National Guard cybersecurity experts will be ready to offer assistance around the midterm elections in 14 states next week, National Guard officials said Friday.
All hands on deck: The move is part of a wider effort to ensure the midterms are secure from cybersecurity threats, which have loomed large in recent years since Russian interference operations in 2016.
The support ahead, during and after the midterm elections in the 14 states on Tuesday comes after National Guard Cyber Forces provided support to eight states during primary elections earlier this year. Overall, there are 38 cyber units within the National Guard as a whole consisting of over 2,200 personnel that provide support to state and local officials on issues including network assessments and risk mitigation.
Federal involvement: In supporting the midterms, National Guard officials will work and receive security updates from the Cybersecurity and Infrastructure Security Agency, which is the key agency tasked with protecting election infrastructure against cyber threats.
Maj. Gen. Todd Hunt, adjutant general of the North Carolina National Guard, told reporters during a virtual briefing Friday that his state has stood up a Joint Cyber Mission Center composed of National Guard personnel and federal liaisons from CISA and the Department of Homeland Security.
Hunt noted that North Carolina has a “core team” of 10 cyber personnel, but that number will triple on Election Day to include federal and emergency management partners.
“We will surge during the election to ensure that we have 24 hour coverage throughout this whole process,” Hunt said. “We are citizen soldiers, we live in this state, and we do have a vested interest in our state elections as well as our federal elections.”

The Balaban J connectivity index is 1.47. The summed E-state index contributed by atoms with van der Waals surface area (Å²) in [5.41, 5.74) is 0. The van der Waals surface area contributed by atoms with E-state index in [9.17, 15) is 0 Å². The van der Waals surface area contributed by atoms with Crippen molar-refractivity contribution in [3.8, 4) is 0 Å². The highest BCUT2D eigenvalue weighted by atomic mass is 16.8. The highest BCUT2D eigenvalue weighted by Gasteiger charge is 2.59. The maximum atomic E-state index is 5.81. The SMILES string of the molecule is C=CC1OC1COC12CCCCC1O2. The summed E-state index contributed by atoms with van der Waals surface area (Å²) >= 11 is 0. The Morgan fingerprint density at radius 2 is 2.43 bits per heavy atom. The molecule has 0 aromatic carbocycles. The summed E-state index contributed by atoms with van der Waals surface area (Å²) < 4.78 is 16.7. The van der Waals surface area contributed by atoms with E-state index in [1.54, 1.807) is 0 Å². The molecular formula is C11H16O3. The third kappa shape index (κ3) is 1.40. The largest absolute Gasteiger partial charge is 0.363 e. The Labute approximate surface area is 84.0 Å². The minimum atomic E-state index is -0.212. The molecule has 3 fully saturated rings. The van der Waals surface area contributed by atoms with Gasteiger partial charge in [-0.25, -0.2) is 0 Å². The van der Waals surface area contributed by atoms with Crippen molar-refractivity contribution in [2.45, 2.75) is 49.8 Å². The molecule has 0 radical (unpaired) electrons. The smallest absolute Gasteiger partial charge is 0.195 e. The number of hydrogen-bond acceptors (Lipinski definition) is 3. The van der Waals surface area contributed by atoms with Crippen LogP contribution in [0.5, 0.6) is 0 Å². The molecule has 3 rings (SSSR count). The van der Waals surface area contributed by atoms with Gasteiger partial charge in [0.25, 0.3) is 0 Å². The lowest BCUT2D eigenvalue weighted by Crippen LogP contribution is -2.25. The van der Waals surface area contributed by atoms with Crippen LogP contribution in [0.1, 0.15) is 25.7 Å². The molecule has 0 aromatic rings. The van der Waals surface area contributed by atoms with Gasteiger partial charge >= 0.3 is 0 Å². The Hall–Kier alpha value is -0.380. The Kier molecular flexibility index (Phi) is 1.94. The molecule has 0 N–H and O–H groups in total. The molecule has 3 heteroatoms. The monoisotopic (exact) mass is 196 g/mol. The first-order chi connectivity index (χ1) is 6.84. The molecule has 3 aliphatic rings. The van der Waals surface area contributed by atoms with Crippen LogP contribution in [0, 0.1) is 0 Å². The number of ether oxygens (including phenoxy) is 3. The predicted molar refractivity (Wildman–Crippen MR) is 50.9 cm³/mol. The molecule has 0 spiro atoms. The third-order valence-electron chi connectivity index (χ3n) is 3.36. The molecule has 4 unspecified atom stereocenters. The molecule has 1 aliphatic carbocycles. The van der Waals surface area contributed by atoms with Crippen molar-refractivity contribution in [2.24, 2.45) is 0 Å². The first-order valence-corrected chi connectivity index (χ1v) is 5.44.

Across the map: North Carolina is not the only state mobilizing National Guard personnel to protect elections against cyber threats. Battleground states of Arizona, Iowa and Pennsylvania will participate, alongside Colorado, Connecticut, Delaware, Hawaii, Illinois, Louisiana, New Mexico, New York, Washington and West Virginia.
Special insight: Brig. Gen. Gent Welsh, assistant adjutant general and commander of the Washington state Air National Guard, noted that the involvement of a “military-grade helper” from the National Guard was important to assist states and counties in defending against any potential nation state attacks.
“You don’t train people in corporations and the state public sectors to do this kind of work,” Welsh said. “One of the unique things here is you have the National Guard whose mission it is in a lot of cases to do cyber missions against other military structures.”